Flow-induced vibration (FIV) of a D-section cylinder is computationally studied and utilized to augment convective heat transfer in a heated laminar channel flow. An in-house fluid–structure interaction (FSI) solver, based on a sharp-interface immersed boundary method, is employed to solve the flow and thermal fields. In conjunction, a spring–mass system is utilized to solve for the rigid structural dynamics. Using numerical simulations, we highlight that the oscillations of a D-section cylinder are driven by vortex-induced vibration and galloping. It is observed that as the cylinder vibrates, vortices are shed from the apex of the cylinder due to the separating shear layers. These vortices, categorized using shedding patterns, interact with the heated channel walls. This interaction results in disruption of the thermal boundary layer (TBL), thus leading to heat transfer augmentation. The enhancement in thermal performance has been quantified using time and space-averaged Nusselt numbers at the channel walls. It is observed that the oscillation amplitude of the D-section cylinder and the extent of vortex–TBL interaction are crucial for determining heat transfer augmentation. Both symmetric and asymmetric thermal augmentation at the top and bottom channel walls have been reported. Finally, to assess the effectiveness of heat transfer augmentation, the D-section cylinder FIV is compared to other FSI systems operating under similar conditions.
A fluidized bed is basically a suspension of granular material by an ascending fluid in a tube, and it has a rich dynamics that includes clustering and pattern formation. When the ratio between the tube and grain diameters is small, different behaviors can be induced by high confinement effects. Some unexpected and curious behaviors that we investigate in this paper are the crystallization and jamming of grains in liquids with velocities higher than those for incipient fluidization, supposed to maintain the grains fluidized. In our experiments, performed in a vertical tube of transparent material, different grains, water velocities, resting times, and velocity decelerations were used. An analysis of the bed evolution based on image processing shows that, after a decreasing flow that reaches a velocity still higher than that for incipient fluidization, grains become organized in lattice structures of high compactness, where they are trapped though with small fluctuations. These structures are initially localized and grow along time, in a similar manner as happens in phase transitions and glass formation. After a certain time, if the liquid velocity is slightly increased, jamming occurs, with grains being completely blocked and their fluctuation disappearing. We show that different lattice structures appear depending on the grain type. Our results provide new insights into fluidization conditions, glass-like formation, and jamming.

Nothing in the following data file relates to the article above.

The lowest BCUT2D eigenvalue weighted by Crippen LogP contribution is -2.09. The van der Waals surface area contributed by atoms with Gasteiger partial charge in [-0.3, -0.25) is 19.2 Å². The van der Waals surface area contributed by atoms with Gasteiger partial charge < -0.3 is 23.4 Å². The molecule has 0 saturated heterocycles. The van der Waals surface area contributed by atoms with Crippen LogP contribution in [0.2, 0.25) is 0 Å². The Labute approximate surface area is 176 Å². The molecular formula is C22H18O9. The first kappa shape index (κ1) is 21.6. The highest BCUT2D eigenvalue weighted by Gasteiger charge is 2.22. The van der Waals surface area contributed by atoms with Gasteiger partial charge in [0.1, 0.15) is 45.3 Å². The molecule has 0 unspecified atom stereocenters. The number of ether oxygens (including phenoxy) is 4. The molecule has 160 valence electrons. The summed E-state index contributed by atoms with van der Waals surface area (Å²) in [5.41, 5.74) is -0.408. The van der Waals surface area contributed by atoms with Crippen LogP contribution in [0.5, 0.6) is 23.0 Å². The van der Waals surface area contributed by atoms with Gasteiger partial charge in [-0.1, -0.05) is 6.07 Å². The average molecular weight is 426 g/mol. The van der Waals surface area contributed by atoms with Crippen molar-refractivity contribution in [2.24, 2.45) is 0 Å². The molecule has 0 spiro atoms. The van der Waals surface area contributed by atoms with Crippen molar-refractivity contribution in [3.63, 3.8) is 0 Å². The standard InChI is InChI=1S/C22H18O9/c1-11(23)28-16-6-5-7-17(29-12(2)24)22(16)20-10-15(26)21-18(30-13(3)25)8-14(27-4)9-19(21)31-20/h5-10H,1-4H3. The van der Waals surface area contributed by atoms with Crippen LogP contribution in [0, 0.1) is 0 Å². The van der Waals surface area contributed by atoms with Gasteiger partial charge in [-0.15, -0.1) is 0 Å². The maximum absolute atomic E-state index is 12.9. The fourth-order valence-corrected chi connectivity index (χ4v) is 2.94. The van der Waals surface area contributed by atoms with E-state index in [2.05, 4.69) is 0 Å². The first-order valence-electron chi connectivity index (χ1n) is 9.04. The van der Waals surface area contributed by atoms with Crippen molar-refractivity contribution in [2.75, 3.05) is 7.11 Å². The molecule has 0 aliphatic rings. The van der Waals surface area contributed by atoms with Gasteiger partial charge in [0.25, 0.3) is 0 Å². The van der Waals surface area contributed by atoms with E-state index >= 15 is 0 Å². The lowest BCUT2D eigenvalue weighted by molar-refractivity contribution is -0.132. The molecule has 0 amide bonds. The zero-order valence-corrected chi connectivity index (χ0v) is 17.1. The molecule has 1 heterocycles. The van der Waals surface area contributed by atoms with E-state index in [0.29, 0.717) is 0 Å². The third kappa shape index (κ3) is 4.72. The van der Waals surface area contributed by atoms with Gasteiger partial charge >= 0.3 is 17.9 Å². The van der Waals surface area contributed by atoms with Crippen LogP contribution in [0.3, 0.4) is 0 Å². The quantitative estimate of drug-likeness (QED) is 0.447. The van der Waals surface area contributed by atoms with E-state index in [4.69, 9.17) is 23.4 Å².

Author(s): E. Yim, I. Shukla, F. Gallaire, and E. Boujo
Spanwise-harmonic control in a separated flow can modify the mean length of the recirculation region. A second-order sensitivity analysis is used to compute small-amplitude spanwise-harmonic wall controls (blowing/suction or deformation) that most efficiently increase or decrease the mean recirculation length in the flow past a backward-facing step.